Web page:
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A public speaker centerfold

Standing oration
A public speaker centerfold
By Kristian from Speakers Loft • Issue #12 • View online
The bigger the country, the higher the fee level. It is about size rather, than average salary or even gross domestic product of a nation.

Here is something you never thought you’d own: a global fee level centerfold.
You can even put it in your office for everyone to see. We’ve created a list of the average speaker’s fees in various countries around the world. We made this beautiful piece of graphic from the more than 37.000 speaker deals that we have in our database (that is how we created our report on global fee levels in the first place). 
We used Denmark as a baseline because it is where we are located. Besides, it would be a glass-half-empty situation for us if we started with another country, and had to dip below 100 percent.
We have filtered out countries with too few observations.
We have filtered out countries with too few observations.
As you can see, the differences are enormous.
My hope is that you will use this to navigate prices when talking abroad. If your next job is in a country other than your own, it could help you win the deal to know what companies usually pay. If your neighboring country pays 25% more on average, you should consider upping your fee to that level.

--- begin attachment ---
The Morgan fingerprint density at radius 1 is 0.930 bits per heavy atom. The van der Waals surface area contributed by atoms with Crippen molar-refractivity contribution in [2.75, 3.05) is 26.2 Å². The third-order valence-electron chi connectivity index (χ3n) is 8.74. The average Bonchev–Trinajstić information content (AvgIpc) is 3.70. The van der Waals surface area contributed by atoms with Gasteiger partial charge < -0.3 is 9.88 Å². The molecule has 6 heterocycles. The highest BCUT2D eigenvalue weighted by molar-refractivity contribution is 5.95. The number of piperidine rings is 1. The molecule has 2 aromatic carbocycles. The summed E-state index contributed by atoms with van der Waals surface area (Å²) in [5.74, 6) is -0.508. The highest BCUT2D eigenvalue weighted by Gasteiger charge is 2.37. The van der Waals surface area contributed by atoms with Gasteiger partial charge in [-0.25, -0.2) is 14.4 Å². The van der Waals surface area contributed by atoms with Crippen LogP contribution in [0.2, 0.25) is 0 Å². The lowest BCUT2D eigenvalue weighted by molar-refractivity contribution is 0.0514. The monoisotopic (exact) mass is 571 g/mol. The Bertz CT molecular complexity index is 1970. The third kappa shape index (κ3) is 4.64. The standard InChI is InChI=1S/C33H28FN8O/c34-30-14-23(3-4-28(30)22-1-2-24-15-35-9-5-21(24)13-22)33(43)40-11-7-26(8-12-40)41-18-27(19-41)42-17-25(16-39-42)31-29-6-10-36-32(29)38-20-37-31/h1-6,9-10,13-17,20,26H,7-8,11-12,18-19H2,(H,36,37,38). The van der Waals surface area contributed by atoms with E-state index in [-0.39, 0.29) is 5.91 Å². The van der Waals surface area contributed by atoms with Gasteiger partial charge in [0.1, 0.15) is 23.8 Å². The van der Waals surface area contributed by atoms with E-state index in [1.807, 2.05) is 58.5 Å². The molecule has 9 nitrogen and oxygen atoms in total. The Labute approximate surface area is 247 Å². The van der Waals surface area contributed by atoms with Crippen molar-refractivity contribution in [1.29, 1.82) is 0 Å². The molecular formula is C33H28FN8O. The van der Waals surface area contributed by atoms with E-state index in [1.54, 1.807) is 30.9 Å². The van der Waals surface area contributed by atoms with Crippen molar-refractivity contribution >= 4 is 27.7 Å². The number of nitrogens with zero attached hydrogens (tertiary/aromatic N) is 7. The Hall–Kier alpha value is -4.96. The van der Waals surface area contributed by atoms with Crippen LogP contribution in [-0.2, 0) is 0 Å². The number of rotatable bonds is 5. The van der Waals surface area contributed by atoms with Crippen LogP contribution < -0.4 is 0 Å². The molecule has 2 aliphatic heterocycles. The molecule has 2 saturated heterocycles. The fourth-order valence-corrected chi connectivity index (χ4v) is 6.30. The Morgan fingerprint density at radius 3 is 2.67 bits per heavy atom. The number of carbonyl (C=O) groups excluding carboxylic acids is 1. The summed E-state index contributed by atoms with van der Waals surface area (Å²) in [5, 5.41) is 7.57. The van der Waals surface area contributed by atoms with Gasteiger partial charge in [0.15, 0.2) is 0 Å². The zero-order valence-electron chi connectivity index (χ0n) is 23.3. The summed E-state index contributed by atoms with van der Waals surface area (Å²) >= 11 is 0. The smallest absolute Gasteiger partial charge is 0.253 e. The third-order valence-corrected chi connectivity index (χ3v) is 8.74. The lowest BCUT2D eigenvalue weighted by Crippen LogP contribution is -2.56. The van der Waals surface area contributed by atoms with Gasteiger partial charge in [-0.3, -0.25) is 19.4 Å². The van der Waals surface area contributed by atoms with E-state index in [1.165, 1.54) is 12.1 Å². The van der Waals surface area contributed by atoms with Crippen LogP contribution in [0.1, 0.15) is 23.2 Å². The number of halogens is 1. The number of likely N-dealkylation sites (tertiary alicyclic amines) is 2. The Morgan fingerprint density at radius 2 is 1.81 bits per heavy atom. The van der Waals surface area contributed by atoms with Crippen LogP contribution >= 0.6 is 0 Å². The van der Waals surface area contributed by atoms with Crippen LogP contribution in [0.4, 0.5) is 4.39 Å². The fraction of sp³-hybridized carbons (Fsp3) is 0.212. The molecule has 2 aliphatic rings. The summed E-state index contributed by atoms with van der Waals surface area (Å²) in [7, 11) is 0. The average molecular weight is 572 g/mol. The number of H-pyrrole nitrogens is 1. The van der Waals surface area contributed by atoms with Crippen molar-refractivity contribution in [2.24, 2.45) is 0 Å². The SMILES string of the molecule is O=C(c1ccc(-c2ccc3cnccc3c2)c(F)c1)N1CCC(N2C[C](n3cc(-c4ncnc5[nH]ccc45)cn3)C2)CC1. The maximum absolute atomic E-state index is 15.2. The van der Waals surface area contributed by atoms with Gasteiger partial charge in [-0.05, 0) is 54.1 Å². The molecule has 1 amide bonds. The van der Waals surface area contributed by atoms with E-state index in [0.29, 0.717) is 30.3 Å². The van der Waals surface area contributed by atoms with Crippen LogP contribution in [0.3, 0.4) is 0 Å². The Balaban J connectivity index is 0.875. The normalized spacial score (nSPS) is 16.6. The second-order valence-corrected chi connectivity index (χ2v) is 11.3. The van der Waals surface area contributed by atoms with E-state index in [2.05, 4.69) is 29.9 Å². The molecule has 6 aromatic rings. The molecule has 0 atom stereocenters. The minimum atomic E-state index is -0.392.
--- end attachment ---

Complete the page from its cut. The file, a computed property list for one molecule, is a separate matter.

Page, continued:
Similarly, if a Dutch speaker goes abroad, they probably should not pack their modesty. Expecting to be paid more handsomely money in Germany than in The Netherlands is reasonable.
Changing the very product
Notice those two countries in the top?
The Netherlands and Denmark are both tiny countries in terms of area. They are also unlikely to make their speakers disgustingly wealthy.
As we have talked to speakers from all over it becomes more and more apparent, that what is meant by speaking is not the same everywhere. In the smaller nations above, a speaker can often get in the car, drive to the venue, give a talk, and be back for supper.
In countries like Canada or the United States distances are a bit more of a hassle. As a consequence, speakers in North America spend more time on the road (or since it is 2019 - in the airport) and make more money. But they also add to their services with things like break-out sessions, workshops and more.
And they’re away from their family for longer.
That was all I had for you this week. I wish you tons of success in your business pursuits and remember that you have tons of speaker colleagues, who are facing the same obstacles as you are.
See you with a new edition in a week. Thank you for reading.
By the way - here are some calls for speakers published during the weekend. Let me know with the thumbs up or thumbs down, if these should be included in our emails going forward.
UK Infrastructure, Birmingham (UK)
International Business Communicators, Chicago (US)
FinForward, Hamburg (DE)
If you know someone who doesn’t receive our journal, but would be perfect to talk at these events, let them know. Every time the right speaker, meets the right even speaking as a whole becomes a bigger, better business niche.
But I could go on forever. Don’t worry. I’m really going to stop writing this time.
Take care,
Did you enjoy this issue?
Kristian from Speakers Loft

Standing oration is a bonfire for public speakers. Huddle around with the rest of us, as we talk about living and working as a public speaker. We're also creating

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